“I'm almost done now but my review so far:
It is a kind of disillusionment to realize all my childhood dreams of Laura are not precisely as they were told. However, the author and I kind of had the same childhood in regards to Laura, wondering what she would do in the modern world, if she would like me, and what her world would be like if I lived there. The author recreates for herself all the Little House things I could only dream of and travels to the places I have longed to go to. It is nice to realize someone had the same longings and ideas while reading the book.”
“LOVED this book! It totally brought me back to my childhood, when I read all of Laura Ingalls Wilder's books over and over again.”Mrs. Heins wrote this review Wednesday, March 7, 2012. ( reply | permalink ) Was this review helpful? Yes | No
“A wonderful treck into a woman's search for "Laura World". Any big gan of the Little House books will chuckle and agree with many of the authors observations.”Archaeoerika wrote this review Saturday, February 11, 2012. ( reply | permalink ) Was this review helpful? Yes | No
“Loved to connect to my love of Little House. i have been to many of these places. the book itself was mediocre, but I enjoyed the references to people and learned more about the Ingalls family.”Teach Wanda wrote this review Tuesday, February 7, 2012. ( reply | permalink ) Was this review helpful? Yes | No
“Interesting book about a young woman's love of the Little House books and her journey to visit the locations in the book and in Laura Ingalls Wilder's life.”Janet S wrote this review Monday, January 23, 2012. ( reply | permalink ) Was this review helpful? Yes | No
“The Wilder Life is both touching and irreverent. The author's lifelong obsession leads her on this terrific journey into a world that is familiar, yet, altogether new. From tracking down a "crock and dash" churn so she can make butter like Caroline Ingalls, to wading in Plum Creek; from purchasing numerous sunbonnets, to meeting girls competing in the Laura-Nellie Look Alike Contest at the Wilder Pageant in Walnut Grove, MN; and from a surprise during her trip to De Smet, SD, to the meaning found in a visit to the Wilder farm in New York, readers will enjoy following McClure's travels.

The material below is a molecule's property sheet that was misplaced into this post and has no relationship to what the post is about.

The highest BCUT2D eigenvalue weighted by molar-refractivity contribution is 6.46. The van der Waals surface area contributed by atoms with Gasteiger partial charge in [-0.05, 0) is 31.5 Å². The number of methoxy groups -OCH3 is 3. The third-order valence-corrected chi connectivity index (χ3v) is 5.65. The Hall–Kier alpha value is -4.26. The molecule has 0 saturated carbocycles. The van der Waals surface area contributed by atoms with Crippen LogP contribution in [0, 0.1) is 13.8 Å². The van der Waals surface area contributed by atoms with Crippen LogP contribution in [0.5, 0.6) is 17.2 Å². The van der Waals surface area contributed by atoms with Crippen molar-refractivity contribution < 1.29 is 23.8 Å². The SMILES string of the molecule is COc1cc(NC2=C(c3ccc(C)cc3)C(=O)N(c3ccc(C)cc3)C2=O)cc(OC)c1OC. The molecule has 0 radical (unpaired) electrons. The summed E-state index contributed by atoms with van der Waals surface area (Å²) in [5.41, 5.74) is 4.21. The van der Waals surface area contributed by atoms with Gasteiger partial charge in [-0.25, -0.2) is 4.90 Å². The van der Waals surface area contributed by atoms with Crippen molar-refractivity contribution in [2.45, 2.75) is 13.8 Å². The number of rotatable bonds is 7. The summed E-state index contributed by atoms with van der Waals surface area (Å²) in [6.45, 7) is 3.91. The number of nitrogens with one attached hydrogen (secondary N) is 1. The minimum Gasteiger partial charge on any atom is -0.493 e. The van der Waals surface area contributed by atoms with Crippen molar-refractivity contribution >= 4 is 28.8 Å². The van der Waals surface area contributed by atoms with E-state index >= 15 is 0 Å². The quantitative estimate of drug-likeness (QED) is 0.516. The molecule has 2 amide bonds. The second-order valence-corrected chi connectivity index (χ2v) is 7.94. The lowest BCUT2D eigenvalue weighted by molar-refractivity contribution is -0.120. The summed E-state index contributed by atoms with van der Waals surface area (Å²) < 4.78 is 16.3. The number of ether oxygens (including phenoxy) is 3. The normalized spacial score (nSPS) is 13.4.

This is the kind of book that you have to consider as a whole. There are moments when it feels like McClure is poking fun at the whole "bonnethead" obsession and some of the people she meets along the way. She occasionally uses words that were not made for family TV back in the 70's. She also has her own vision of what faith meant to the Ingalls family versus how it was portrayed on television in Little House on the Prairie and the 2005 mini-series of the same name.
But when you take those moments and blend them into the entire narrative, you come up with a funny, engaging, and moving look into the impact Wilder's books had on McClure's life, and how Wilder's legacy continues to touch the lives of people everywhere. I am thrilled to have The Wilder Life by Wendy McClure as part of my Laura Ingalls Wilder book collection.
“I went into this book hoping to have a celebration of Laura
Ingalls but finished with a sense of loss. Not only does the author smash "Laura's world", but in the end we find out it is all done for her to get closure in her mother's death. Which was just the last weak conclusion in a whole book of weak conclusions. I also did not like the writing style of the author. It was much too conversational, e.g. "anyway, back to what I was saying before". ”
“While I enjoyed this, I think what I was really responding to was my own nostalgia for the Little House on the Prairie series, and I would have been better off rereading those than cracking open this book, which doesn't have much appeal of its own.”Corey M wrote this review Tuesday, December 6, 2011. ( reply | permalink ) Was this review helpful? Yes | No